Since Monday, when Amanda Berry escaped the Cleveland home where she’d been imprisoned along with her 6-year-old daughter and two other women, parents everywhere have been just a little more on edge. The story of those captives did not have the worst ending it possibly could have, but what they endured will plague them and their families for years to come. And now we all have a vivid reminder of what could happen to our own kids.
Odds are, it won't. The chances of your child being a victim of a "stereotypical" abduction – whisked away by a stranger with the intent to keep, kill or abuse them – are roughly one in a million. But how do we strike that balance between concerns over keeping our kids safe while allowing them to grow up?
“Common sense needs to prevail,” says Pattie Fitzgerald of Safely Ever After, Inc., a Los Angeles-area consultant who teaches safety to parents and children. “When this stuff is in the news, my phone rings off the hook because everyone suddenly thinks there are kidnappers all around. But it’s unusual.”
Here's how unusual:
- Approximately 800,000 children are reported missing annually (and most are found quickly), according to the National Center for Missing and Exploited Children
- About 200,000 are abducted by family members
- About 58,000 are abducted by nonfamily members
- An estimated 115 children are victims of stereotypical kidnappings
Plus: Amanda Berry, the Ohio Abductions and What Lies Ahead
And every couple of years a story like this dominates the news cycle, rattling parents to their core. In 2011, 8-year-old Leiby Kletzky was dismembered and killed by a stranger after taking a wrong turn on his way home from camp in Brooklyn. Then there is Jaycee Dugard, abducted at age 11 while walking to the school bus in South Lake Tahoe, Calif., and held captive as a sex slave for 18 years.
Experts like McBride and Fitzgerald offer a few tips to parents who are wondering what to do in light of recent events:
Check Up On the Adults in the Area
Parents should be sure to have contact with all of the adults who have contact with their kids. Check references with other families who have used the same childcare providers and be cautious about the amount of information you share with friends, neighbors and coworkers. For access to sex-offender registries visit the Dru Sjodin National Sex Offender Public Website.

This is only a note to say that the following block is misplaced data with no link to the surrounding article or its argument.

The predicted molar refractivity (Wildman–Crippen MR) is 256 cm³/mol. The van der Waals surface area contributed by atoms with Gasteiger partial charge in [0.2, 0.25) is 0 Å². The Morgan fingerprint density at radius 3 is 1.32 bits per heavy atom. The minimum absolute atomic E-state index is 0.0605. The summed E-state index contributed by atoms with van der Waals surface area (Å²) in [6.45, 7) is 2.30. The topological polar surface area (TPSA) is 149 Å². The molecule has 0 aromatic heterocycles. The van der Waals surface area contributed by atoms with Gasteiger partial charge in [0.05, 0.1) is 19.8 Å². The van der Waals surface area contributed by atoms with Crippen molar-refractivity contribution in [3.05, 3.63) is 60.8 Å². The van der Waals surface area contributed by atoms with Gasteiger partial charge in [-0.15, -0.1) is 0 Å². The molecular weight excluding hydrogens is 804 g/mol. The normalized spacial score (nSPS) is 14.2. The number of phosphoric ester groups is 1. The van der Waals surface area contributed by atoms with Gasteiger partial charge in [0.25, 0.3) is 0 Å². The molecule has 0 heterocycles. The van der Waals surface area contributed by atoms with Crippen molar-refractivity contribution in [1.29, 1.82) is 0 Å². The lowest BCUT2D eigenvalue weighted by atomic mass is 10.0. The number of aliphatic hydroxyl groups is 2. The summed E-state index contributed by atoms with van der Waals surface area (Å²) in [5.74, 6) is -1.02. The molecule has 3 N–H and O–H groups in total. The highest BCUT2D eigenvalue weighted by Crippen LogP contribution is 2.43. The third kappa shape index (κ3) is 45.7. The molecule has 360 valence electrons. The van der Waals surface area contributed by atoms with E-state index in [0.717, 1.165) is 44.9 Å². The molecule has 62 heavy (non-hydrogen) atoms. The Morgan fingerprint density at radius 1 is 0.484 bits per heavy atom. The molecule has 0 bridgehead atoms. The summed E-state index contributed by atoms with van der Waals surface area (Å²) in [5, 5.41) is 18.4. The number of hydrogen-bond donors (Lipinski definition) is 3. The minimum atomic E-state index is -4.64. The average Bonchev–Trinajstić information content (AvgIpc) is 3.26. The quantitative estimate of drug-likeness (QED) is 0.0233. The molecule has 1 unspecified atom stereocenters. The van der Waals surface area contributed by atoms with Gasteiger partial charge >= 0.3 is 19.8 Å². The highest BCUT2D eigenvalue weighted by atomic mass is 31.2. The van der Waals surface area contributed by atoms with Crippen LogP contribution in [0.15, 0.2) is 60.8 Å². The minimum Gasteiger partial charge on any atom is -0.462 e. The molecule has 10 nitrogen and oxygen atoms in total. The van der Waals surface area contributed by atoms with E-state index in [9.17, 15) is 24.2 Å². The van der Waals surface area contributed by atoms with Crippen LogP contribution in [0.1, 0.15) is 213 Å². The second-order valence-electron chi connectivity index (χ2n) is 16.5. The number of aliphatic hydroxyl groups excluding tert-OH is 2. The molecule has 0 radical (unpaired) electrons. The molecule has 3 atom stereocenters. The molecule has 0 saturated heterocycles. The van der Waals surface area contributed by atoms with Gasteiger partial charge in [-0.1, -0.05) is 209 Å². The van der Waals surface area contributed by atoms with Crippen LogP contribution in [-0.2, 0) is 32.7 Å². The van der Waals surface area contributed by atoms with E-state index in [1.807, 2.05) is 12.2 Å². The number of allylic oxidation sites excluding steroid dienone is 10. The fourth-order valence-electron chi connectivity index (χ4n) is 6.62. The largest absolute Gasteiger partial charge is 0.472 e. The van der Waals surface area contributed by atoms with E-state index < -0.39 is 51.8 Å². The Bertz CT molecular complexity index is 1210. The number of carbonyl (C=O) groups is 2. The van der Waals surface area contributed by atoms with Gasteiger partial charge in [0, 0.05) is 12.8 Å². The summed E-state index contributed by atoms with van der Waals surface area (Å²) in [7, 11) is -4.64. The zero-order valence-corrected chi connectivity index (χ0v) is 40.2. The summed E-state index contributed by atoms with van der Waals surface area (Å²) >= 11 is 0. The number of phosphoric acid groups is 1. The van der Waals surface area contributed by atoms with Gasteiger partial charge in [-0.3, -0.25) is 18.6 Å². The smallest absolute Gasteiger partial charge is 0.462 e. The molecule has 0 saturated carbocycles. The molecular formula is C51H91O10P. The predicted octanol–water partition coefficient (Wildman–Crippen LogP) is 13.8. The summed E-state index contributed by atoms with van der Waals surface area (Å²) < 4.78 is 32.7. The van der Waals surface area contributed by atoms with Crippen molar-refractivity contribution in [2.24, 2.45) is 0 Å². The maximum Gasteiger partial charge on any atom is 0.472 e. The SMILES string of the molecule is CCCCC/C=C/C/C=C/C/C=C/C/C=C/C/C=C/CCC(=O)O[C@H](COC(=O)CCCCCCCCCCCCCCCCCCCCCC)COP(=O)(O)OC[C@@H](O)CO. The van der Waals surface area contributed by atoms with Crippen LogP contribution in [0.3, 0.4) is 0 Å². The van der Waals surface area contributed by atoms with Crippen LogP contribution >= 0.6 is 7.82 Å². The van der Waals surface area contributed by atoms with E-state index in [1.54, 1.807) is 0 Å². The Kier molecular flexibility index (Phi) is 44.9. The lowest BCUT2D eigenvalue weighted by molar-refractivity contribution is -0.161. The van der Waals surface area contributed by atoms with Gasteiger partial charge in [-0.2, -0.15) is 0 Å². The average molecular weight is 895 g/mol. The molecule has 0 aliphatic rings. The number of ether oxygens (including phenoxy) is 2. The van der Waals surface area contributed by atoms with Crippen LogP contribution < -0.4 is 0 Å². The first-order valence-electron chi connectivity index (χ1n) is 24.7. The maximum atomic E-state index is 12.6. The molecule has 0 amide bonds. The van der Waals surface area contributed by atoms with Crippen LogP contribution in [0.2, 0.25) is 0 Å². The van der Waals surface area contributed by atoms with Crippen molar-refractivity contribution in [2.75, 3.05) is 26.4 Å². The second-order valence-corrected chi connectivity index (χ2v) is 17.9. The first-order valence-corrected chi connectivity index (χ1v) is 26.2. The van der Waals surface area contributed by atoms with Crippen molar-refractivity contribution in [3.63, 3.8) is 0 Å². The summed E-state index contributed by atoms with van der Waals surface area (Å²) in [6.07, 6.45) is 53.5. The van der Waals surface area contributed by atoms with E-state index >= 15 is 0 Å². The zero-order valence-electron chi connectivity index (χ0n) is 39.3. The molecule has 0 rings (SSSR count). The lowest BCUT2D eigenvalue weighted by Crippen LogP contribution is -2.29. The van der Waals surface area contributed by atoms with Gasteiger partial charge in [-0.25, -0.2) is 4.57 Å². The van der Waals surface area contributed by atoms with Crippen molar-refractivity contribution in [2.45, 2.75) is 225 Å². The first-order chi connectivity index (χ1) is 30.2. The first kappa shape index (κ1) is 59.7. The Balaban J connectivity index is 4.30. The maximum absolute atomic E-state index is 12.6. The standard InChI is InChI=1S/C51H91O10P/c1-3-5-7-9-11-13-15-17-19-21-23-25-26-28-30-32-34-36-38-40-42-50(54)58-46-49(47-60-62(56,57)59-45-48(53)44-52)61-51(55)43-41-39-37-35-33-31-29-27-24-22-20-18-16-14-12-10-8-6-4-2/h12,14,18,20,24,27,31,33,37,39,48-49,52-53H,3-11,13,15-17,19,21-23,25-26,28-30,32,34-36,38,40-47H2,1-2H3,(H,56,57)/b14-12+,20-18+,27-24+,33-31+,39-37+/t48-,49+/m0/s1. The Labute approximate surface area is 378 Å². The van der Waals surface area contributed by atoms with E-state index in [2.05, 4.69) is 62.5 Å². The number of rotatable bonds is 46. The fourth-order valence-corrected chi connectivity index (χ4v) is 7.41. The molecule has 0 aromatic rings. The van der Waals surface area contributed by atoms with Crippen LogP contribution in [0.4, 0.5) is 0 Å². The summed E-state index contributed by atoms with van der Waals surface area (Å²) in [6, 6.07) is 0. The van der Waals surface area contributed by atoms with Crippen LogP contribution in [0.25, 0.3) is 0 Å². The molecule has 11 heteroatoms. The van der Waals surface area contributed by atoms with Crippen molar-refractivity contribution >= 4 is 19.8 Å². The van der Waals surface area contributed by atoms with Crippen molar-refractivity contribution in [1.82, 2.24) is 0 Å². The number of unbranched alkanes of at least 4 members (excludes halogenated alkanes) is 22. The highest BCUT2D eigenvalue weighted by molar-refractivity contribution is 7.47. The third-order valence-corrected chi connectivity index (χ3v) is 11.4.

“Don’t make assumptions that just because someone is volunteering to be your kids’ soccer coach that it means they’re a great person,” says McBride.
If an adult who is not from your close circle approaches you for time alone with your child, she says, that should be a red flag. Any coach who wants some special one-on-one training time with your child or any teacher who thinks your child needs special lessons or tutoring ought to be scrutinized carefully.
Teach – and Learn – the Rules
Kids themselves can learn what to do by recognizing and avoiding a potentially dangerous situation. Keep it simple by establishing a system of rules. Teach your child that if he is approached by what Fitzgerald calls a “tricky person” or if they get an “uh-oh” feeling, seek out a trusted adult immediately.
Drill them, too, on what they should do if someone they don’t know asks them a question on, for example, a field trip: check with a familiar adult no matter what. If that predator says they’ve already checked for the child, the child needs to know to say “no I am the one who has to check,” that it’s a rule.
“It’s always important to approach it with them as 'safety rules,' because that’s clear cut,” says Fitzgerald. “Kids get through their days with rules and if they see an adult who is breaking a rule, they’ll know what action to take. You don’t have to give them long lectures.”
A recent survey of 8,000 failed abduction attempts found that 83 percent of the targeted kids got away because they knew what to do. They knew the rules. If they were grabbed by a stranger, they knew they had to walk or run or punch or kick or bite or scream their way out of the threat.
The rules aren’t complicated. “The top tricks used by predators still work. They offer candy, money, ask for help in finding a puppy, ask kids if they want a ride,” says McBride. “They’re asking a child any sort of a question at all, hoping to engage the child because we’ve taught our kids to be polite.”
When Can They Walk To School Alone?
Kids 12 and younger should never walk anywhere alone. If they’re 10 or 11 and feel old enough to walk to school without an adult, they should go with at least one friend as part of a buddy system, says Fitzgerald. And plot the route with them ahead of time, pointing out local businesses or neighbors’ homes that are safe if they ever get concerned someone might be following or bugging them.
If you feel they’re old enough for a phone, make a rule about not using it while walking. A distracted child is an easy target, says Fitzgerald.
In the final analysis, though, no amount of drilling or rules-learning can replace the supervision of a caring, trusted adult. “You can teach kids some skills; you can model behavior and rehearse scenarios,” says McBride. “But the bottom line is, nothing beats your supervision and attention.”